Disgusted with her uncle’s incestuous advances, Viridiana flees the homestead yet again, only to be stopped by the news that Dom Jaime has hung himself and left her half of his estate, which she will share with her cousin.

Viridiana’s interpretation of St. Paul’s dictum: “the greatest of these is charity” proves delightfully absurd when taking in the uneducated derelicts of the world. Buñuel shows the underclass as having sensibilities of cruelty and avarice equal to, if not surpassing, the affluent elite. “Sin” is not the sole property of a single social status. Both rich uncle and penniless leper like the feel of a garter on their thighs while squeezing into heels.  Uncle and son seek to soil  the unspoiled flesh. Viridiana’s self-humbling only squeaks with charitable intent. She is a counterpart to Buñuel‘s earlier, hopelessly naive Padre Nazario from Nazarin (1959).

Still from Viridiana (1961)The film contains two infamous scenes. The first is a cruelly symbolic one, involving two dogs and their carts. Bunuel choreographs the vignette like a rabid string duet, doused in venomous futility.  It is a canine stations of the cross with Simon of Cyrene alleviating the dolorous passion of one mutt, only  to be oblivious to the sight and sound of a second dog’s death march.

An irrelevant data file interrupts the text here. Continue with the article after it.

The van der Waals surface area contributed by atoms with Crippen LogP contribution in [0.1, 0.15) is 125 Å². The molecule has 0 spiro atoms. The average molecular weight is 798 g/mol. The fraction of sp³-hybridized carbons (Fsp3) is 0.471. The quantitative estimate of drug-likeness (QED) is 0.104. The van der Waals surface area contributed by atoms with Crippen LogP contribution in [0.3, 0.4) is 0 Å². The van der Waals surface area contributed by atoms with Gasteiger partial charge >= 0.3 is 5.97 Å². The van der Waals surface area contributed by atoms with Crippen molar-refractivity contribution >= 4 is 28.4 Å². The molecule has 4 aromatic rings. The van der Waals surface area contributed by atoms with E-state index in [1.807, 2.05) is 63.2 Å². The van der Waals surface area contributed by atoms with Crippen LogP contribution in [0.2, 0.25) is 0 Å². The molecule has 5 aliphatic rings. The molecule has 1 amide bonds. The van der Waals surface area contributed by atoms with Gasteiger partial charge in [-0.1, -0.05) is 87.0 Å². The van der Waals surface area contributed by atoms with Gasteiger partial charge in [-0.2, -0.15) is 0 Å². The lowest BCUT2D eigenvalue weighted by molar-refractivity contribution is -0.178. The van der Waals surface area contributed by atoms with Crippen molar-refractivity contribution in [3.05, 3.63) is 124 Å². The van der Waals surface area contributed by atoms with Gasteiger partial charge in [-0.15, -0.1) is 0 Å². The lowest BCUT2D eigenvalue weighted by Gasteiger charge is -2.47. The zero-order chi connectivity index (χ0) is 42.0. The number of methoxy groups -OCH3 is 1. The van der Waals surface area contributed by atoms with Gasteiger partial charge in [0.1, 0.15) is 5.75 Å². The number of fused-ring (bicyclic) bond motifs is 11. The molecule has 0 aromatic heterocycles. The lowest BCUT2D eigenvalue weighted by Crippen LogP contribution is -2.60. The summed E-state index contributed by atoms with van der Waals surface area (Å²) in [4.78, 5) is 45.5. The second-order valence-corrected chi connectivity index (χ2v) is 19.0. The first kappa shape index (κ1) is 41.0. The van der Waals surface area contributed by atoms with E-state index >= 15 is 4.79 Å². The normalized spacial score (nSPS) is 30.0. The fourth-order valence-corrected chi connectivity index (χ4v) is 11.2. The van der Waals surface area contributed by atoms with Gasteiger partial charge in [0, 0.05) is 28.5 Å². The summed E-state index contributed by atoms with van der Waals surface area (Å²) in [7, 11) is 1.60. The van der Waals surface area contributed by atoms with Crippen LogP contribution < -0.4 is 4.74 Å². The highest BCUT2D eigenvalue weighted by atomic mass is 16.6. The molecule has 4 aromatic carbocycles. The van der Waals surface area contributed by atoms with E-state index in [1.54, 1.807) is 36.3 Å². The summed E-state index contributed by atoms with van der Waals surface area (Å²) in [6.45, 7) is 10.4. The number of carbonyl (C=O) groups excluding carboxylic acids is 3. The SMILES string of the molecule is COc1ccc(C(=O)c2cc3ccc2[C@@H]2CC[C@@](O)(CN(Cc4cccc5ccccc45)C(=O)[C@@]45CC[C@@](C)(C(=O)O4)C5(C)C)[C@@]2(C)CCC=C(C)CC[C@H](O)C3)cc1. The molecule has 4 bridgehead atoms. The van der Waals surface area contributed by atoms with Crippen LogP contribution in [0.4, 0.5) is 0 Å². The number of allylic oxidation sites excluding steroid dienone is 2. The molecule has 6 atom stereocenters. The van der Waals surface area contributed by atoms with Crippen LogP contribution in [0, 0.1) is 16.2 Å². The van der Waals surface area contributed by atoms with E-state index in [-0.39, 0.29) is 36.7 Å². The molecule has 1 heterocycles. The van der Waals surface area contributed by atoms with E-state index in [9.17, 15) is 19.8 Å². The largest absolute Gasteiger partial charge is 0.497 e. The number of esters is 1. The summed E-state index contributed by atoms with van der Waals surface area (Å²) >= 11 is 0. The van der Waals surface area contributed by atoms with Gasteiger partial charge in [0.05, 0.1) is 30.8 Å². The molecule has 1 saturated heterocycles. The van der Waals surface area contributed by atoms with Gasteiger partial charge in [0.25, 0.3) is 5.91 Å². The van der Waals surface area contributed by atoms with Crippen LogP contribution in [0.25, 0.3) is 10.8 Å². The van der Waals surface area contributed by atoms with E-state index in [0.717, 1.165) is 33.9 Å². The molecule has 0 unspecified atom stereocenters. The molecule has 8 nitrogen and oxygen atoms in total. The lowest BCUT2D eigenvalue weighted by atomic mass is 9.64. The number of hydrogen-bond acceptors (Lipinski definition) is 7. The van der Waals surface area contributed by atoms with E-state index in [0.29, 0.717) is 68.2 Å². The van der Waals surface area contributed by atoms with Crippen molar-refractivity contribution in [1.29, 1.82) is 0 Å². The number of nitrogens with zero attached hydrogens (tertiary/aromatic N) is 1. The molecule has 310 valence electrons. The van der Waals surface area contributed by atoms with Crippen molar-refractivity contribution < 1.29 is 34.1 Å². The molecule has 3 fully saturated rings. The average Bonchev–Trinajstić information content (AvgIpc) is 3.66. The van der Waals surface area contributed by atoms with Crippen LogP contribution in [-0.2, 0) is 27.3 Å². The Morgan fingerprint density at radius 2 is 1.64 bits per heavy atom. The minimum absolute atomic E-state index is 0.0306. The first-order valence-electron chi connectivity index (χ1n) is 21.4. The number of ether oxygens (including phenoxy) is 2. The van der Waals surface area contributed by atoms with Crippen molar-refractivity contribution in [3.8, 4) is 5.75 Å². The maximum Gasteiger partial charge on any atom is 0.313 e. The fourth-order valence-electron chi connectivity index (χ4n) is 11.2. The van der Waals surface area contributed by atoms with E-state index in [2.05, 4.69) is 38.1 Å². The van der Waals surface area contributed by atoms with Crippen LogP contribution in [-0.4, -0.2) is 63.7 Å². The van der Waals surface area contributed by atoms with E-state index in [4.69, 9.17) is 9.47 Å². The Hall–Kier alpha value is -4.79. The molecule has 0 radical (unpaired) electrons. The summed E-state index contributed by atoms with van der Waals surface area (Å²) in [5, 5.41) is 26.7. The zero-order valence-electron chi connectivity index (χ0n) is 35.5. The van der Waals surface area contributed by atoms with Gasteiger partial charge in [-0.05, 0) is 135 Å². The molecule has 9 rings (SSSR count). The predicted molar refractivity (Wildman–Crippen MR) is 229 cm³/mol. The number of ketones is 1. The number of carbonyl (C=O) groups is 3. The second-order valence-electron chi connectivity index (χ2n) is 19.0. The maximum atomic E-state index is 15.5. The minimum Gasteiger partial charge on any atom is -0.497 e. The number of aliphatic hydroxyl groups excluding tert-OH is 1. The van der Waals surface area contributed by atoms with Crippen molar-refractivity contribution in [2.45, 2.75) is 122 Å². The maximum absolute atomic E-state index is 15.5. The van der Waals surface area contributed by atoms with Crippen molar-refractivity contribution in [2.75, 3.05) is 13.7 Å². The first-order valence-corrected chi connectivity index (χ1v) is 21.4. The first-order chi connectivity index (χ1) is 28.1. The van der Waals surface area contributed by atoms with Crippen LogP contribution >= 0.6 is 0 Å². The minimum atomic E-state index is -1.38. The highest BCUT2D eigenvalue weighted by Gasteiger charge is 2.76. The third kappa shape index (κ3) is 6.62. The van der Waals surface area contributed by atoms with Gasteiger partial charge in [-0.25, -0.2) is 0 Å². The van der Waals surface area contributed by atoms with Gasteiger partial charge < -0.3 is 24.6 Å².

The second vignette is less restrained; a setting of da Vinci’s pedestaled “Last Supper,” brutally mocked and violated in a   photo session.

Of course, it all ends with a cinematic assimilation of  theological trinity, filtered through Bunuel’s compulsively subdued filter. Viridiana herself is rendered something akin to the Ever-Virgin’s ripped holy card, scattered and stained with the lay wasted epithet: “I don’t want to be touched.”

What is so holy about that?


Kyuketsuki Gokemidoro

“A fiendish vampire from a strange world in outer space drains his victims’ blood and turns them into weird corpses!”–U.S. tagline for Goke, Body Snatcher from Hell

DIRECTED BY: Hajime Satô

FEATURING:Teruo Yoshida, Tomomi Satô, Eizô Kitamura, Hideo Kô, Kathy Horan

PLOT: A Japanese airliner crash lands in a remote mountain area after a close encounter with a UFO during a hijacking attempt. On the ground, the hijacker flees but is drawn to the glowing flying saucer, where the blob inside splits open his forehead and possesses his mind. Meanwhile, on the crashed plane the survivors squabble in a power struggle between an arms dealer, a senator, and the take-charge co-pilot.

Still from Goke Body Snatcher from Hell (1968)

  • Goke was the most notable of four horror/science fiction films made by Shochiku studios (previously best known for Yasujirō Ozu’s award-winning chamber dramas) in the late 1960s to attempt to replicate the success of rival Toei’s smash hit Godzilla.